Gardening in a drought, part 1

 I wanted to share some of the ways I am conserving water while still maintaining a large (at least, large for a backyard) subsistence garden during our severe drought. Because of the length of this "post" I'm splitting it up into two parts. The first part will include everything I was already doing in prior years to minimize water waste, and the second part will include the new steps I'm taking this year. 

Most of these practices are geared toward long term resiliency and not meant to be just temporary fixes. With that, I've been working to make sure we can easily continue or implement these practices even when we're not mid-drought. I'll try to post greater details for the more involved practices like greywater recycling at some point, but this at least provides the big picture.

If you are trying to conserve water but still grow food, I hope some of my experiences help give you ideas for your own situation.

Part One: Old Habits

1. I only water the garden twice per week and I don't do it between 10am to 6pm. These are still the guidelines for people's lawns right now, so I feel okay allocating that water for my food. In prior years, I would add a 3rd watering in July due to the heat, but this year I'm going to abstain.

2. I don't usually start watering with secondary water until June except to water in transplants and start seeds. Instead, I rely on snow/rainwater and greywater until then. This practice helps the plants develop deeper roots so they can manage on less water overall.

I am currently watering by hand with open hoses rather than sprinklers, but hope to rig up a creative contraption with PVC pipes that a like-minded fellow shared details of in a homesteading forum. I'll share how that goes; hopefully it works :) In the past I've used sprinklers, and I may still utilize that if things get dusty.

3. Plants that can't survive on this watering schedule are allowed to die with few exceptions. Those exceptions are the few extremely rare varieties I am growing for others. So far though, those exceptions have done fine, and haven't actually needed extra attention.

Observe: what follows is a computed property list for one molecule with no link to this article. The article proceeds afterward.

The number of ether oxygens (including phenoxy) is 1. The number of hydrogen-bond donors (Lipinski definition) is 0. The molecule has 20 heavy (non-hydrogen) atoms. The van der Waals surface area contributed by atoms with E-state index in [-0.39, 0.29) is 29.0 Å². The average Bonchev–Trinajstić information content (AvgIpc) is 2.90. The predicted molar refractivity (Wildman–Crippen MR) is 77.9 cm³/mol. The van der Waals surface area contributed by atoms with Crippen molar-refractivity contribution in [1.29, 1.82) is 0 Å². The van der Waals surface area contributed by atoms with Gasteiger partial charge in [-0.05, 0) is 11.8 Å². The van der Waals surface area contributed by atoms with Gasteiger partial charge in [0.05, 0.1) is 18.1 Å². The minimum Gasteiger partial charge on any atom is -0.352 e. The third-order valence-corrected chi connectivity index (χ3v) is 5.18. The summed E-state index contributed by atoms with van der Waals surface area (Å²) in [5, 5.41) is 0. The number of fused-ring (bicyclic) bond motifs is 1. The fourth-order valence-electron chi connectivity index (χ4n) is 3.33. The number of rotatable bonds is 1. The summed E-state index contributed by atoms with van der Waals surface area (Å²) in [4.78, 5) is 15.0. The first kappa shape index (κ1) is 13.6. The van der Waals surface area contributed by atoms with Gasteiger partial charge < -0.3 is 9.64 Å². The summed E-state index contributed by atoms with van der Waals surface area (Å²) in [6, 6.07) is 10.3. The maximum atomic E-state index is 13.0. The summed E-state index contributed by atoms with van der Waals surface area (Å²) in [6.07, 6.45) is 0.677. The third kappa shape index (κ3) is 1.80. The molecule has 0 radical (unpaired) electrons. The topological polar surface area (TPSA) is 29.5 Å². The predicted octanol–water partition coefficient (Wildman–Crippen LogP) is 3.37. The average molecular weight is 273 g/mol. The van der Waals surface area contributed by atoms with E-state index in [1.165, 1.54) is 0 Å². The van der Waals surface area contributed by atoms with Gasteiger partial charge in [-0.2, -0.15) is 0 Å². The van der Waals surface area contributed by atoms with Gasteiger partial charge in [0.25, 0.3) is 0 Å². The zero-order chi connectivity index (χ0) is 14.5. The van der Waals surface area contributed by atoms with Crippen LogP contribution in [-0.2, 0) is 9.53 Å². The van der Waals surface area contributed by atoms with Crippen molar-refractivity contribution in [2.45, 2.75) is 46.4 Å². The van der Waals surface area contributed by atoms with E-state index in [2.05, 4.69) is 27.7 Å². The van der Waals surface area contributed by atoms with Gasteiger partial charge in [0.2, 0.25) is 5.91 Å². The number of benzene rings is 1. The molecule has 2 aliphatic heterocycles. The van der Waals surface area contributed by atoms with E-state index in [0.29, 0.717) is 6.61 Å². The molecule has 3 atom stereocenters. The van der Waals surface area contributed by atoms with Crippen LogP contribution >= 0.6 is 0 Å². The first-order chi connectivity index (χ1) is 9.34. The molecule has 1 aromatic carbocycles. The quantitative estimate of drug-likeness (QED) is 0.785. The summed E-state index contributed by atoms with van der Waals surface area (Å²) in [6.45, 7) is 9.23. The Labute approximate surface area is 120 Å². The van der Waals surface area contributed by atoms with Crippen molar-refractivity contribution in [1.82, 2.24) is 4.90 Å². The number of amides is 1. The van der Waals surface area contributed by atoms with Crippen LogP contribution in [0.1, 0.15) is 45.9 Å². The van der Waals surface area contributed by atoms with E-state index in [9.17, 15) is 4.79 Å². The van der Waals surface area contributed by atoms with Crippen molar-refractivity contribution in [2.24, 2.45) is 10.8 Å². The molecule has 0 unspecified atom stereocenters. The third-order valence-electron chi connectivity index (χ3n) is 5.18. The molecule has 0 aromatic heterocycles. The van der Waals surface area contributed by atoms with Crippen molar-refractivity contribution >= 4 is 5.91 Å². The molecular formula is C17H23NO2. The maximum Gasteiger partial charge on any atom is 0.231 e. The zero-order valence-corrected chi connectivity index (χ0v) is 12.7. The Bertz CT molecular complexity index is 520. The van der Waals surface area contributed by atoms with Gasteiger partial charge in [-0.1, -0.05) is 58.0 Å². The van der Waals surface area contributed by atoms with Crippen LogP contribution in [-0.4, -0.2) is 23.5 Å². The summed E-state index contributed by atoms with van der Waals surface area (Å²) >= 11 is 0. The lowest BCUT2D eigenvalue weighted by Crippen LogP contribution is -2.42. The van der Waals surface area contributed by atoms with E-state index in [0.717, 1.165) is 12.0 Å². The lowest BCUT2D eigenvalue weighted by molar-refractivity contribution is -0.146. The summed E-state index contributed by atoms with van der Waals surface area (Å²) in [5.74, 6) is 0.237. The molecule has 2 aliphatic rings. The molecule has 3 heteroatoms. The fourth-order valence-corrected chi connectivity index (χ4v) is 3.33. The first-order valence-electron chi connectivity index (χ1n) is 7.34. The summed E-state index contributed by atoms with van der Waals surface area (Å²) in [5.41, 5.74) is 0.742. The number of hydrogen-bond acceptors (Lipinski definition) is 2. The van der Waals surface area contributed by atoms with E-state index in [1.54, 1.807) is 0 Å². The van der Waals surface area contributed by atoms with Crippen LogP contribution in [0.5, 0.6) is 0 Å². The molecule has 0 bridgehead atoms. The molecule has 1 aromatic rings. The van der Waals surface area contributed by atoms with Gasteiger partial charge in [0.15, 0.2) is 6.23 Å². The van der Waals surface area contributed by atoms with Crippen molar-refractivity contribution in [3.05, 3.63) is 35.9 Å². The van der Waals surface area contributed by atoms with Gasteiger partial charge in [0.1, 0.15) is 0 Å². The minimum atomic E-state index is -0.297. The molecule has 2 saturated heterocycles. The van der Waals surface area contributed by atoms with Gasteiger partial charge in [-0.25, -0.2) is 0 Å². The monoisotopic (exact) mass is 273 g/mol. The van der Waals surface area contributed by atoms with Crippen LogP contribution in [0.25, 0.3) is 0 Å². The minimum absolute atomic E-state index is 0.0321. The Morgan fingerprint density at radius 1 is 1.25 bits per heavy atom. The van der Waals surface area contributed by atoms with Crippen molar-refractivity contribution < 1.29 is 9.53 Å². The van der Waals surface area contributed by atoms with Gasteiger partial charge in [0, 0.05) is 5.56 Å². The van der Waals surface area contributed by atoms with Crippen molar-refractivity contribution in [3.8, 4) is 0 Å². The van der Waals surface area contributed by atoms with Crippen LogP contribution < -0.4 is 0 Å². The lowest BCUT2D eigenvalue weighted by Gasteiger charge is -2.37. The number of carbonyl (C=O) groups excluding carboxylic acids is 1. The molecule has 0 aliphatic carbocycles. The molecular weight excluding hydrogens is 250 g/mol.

I will also spot water new perennial food plants if they look like they are going to die because they are all fairly young and a long term investment. Many of them were planted early this year, were damaged in our massive hail storm, and are still vulnerable; once they are extablished, they should be fairly hardy. If not, I will learn something valuable and try a different perennial in their place.

4. I save seeds from plants that do well with minimal watering and our crazy weather. Every year my plants grow more adapted to this specific climate. I think it's best to select food crops that are appropriate for your local climate and then select seeds from your best crops to continually improve their adaptations. If you are not a seed saver, it is fun to learn and/or you can find seeds grown locally by small seed companies or at seed swaps.

5. We typically try to conserve water in other aspects of our lives. We follow the motto "If it's yellow, let it mellow. If it's brown, flush it down." We take short showers, and then only if we actually need one. This year we probably won't do a kiddie pool, although I may change my mind in the heat of summer with a hot and grumpy tiny human. If we do set it up, we'll use the water from it in the garden as we have done in the past. There is value in cooling off in a small tub of water instead of staying inside and blasting the AC.

6. In the garden I use mulch to help retain moisture and keep the soil happy. As the mulch breaks down, it also helps improve the soil quality.

7. I rely heavily on homemade compost to amend the garden soil. This improves the soil's ability to absorb and retain water for the plants.

Keep reading Part Two: New This Year to see what extra steps we're taking this year, some of which may be permanent changes for us.